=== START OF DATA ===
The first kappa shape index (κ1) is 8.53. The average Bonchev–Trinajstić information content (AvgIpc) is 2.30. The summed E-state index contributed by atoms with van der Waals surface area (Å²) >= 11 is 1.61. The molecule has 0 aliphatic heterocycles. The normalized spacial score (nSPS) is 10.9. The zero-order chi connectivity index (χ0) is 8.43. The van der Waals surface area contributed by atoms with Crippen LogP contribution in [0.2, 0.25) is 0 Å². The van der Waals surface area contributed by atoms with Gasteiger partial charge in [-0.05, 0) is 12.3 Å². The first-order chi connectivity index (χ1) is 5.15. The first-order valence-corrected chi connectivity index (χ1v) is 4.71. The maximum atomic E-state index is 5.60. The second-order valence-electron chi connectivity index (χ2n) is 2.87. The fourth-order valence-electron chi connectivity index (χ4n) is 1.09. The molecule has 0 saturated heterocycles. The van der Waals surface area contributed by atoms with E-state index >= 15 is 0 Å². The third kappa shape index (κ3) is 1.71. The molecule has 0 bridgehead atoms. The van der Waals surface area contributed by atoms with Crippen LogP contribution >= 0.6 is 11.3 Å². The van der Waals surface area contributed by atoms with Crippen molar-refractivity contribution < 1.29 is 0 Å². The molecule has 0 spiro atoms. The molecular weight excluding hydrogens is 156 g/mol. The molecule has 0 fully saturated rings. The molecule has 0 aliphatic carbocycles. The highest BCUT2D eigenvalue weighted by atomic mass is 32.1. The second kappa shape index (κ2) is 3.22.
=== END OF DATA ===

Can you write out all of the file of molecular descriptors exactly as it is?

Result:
The first kappa shape index (κ1) is 8.53. The average Bonchev–Trinajstić information content (AvgIpc) is 2.30. The summed E-state index contributed by atoms with van der Waals surface area (Å²) >= 11 is 1.61. The molecule has 0 aliphatic heterocycles. The normalized spacial score (nSPS) is 10.9. The zero-order chi connectivity index (χ0) is 8.43. The van der Waals surface area contributed by atoms with Crippen LogP contribution in [0.2, 0.25) is 0 Å². The van der Waals surface area contributed by atoms with Gasteiger partial charge in [-0.05, 0) is 12.3 Å². The first-order chi connectivity index (χ1) is 5.15. The first-order valence-corrected chi connectivity index (χ1v) is 4.71. The maximum atomic E-state index is 5.60. The second-order valence-electron chi connectivity index (χ2n) is 2.87. The fourth-order valence-electron chi connectivity index (χ4n) is 1.09. The molecule has 0 saturated heterocycles. The van der Waals surface area contributed by atoms with E-state index >= 15 is 0 Å². The third kappa shape index (κ3) is 1.71. The molecule has 0 bridgehead atoms. The van der Waals surface area contributed by atoms with Crippen LogP contribution >= 0.6 is 11.3 Å². The van der Waals surface area contributed by atoms with Crippen molar-refractivity contribution < 1.29 is 0 Å². The molecule has 0 spiro atoms. The molecular weight excluding hydrogens is 156 g/mol. The molecule has 0 fully saturated rings. The molecule has 0 aliphatic carbocycles. The highest BCUT2D eigenvalue weighted by atomic mass is 32.1. The second kappa shape index (κ2) is 3.22.